Fallout 4 Fallout4 Fallout 4 is an open world action role-playing video game developed by Bethesda Game Studios and published by Bethesda Softworks. Fallout 4 is set in a post-apocalyptic Boston in the year 2287, 210 years after a devastating nuclear war, in which the player character emerges from an underground bunker known as a Vault. Gameplay is similar to Fallout 3.  The title is the fifth major installment in the Fallout series and was released worldwide on November 10th, 2015. fallout4 settings Fallout 4 was benchmarked with ultra image quality settings with TAA and 16x AF. These settings are tough for entry level discrete graphics cards, but are more than playable on high-end gaming graphics cards. V-Sync can't be disabled in the games options, so we edited the necessary INI files and disabled vsync in the driver software as well. We used FRAPS to benchmark Fallout 4 after you emerge from the vault and are in The Commonwealth. Benchmark Results: In Fallout 4 when moving from the standard Windows Balanced Power Plan to the new AMD Ryzen Balanced Power Plan we got 1.6% gains at 1080P smaller gains at 1440P and a slight loss at 4K.  Ghost Recon Wildlands Tom Clancy's Ghost Recon Wildlands Tom Clancy's Ghost Recon Wildlands is an open world tactical shooter video game developed by Ubisoft Paris. It is the tenth installment in the Tom Clancy's Ghost Recon franchise and is the first Ghost Recon game to feature an open world environment. The game moves away from the futuristic setting introduced in Tom Clancy's Ghost Recon Advanced Warfighter and instead feature a setting similar to the original Tom Clancy's Ghost Recon. Ubisoft described it as one of the biggest open world games that they have ever published, with the game world including a wide variety of environments such as mountains, forests, deserts and salt flats. A modified version of the AnvilNext game engine was used.  The game was released on March 7, 2017 for Microsoft Windows, PlayStation 4 and Xbox One. Ghost Recon Wildlands Image Quality Settings Ghost Recon Wildlands Image Quality Settings Tom Clancy's Ghost Recon Wildlands was benchmarked with high image quality settings with Temporal AA and 4x AF. V-Sync and the framerate limit were both disabled and we used the game titles built-in game benchmark. Benchmark Results: In Tom Clancy's Ghost Recon Wildlands we found nice scaling as we moved from the NVIDIA GeForce GTX 1080 FE to the GeForce GTX 1080 Ti FE on both Intel and AMD processors. On the Intel Core i7-7700K processor we got 22% gains at 4K, 18% gains at 1440P and 14% gains at 1080P and on the AMD Ryzen 7 1700 processor we got 23% at 4K, 17% at 1440P and a 15% gain at 1080P. AMD Ryzen actually scaled 1% better, but was still behind Intel Kaby Lake by 10% at 1080P, 8% at 1440P and 3% at 4K.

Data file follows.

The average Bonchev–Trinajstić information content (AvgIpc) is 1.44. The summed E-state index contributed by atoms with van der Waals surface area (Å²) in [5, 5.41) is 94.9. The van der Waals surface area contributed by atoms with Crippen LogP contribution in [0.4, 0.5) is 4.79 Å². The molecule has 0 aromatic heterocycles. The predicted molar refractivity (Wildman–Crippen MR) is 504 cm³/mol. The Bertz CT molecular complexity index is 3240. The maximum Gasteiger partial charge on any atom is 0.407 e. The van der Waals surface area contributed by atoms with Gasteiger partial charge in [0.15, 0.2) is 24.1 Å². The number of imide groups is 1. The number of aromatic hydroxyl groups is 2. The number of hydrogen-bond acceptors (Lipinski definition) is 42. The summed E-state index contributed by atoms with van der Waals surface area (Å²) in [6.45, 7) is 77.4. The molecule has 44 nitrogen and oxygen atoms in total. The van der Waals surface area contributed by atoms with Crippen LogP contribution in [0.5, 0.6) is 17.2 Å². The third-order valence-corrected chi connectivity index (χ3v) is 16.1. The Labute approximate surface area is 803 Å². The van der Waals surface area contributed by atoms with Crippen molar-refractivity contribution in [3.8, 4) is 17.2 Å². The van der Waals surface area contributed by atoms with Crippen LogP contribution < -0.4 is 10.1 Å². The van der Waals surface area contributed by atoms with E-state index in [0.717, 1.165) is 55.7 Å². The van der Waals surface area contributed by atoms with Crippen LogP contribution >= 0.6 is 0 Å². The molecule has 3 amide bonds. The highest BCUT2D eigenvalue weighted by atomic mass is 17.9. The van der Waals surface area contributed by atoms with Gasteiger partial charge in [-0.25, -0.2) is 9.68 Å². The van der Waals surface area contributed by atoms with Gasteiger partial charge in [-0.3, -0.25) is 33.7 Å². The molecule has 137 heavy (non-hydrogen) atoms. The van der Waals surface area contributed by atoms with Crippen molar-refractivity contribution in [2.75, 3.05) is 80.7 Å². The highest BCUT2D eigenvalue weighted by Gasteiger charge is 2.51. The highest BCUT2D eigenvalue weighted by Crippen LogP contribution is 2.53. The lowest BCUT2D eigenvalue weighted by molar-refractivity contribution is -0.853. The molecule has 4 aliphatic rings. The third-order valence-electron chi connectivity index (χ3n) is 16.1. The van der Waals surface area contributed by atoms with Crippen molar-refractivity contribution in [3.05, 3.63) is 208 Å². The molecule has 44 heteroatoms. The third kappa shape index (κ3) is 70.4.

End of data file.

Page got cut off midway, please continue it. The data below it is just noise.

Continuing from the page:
Final Thoughts & Conclusions

  AMD only gave us a small number of hours to play around with the new Ryzen Balanced Power Plan, but it appears to help out significantly in two of the five game titles that we managed to benchmark today. Those game titles were GTA V and Thief and while they are older games many still play GTA V. We saw 6-7 percent performance gains when gaming at both 1080P and 1440P screen resolutions and that is a nice increase by just loading up a new power plan that disables core parking. AMD Ryzen Windows 10 Custom Power Plan We'll be taking a look at this AMD Ryzen Balanced Power Plan more in the days to come! Here is a look at AMD's results again and you can download the new AMD Ryzen Balanced Power Plan here and test it for yourself! More AMD Ryzen Coverage on Legit Reviews: AMD Ryzen 7 1800X, 1700X and 1700 Processor Reviews AMD Ryzen 7 1700 Processor Overclocking AMD Ryzen 7 DDR4 Memory Scaling Performance Picking The Right AMD AM4 Motherboard For Ryzen Where are all the AMD AM4 Motherboads?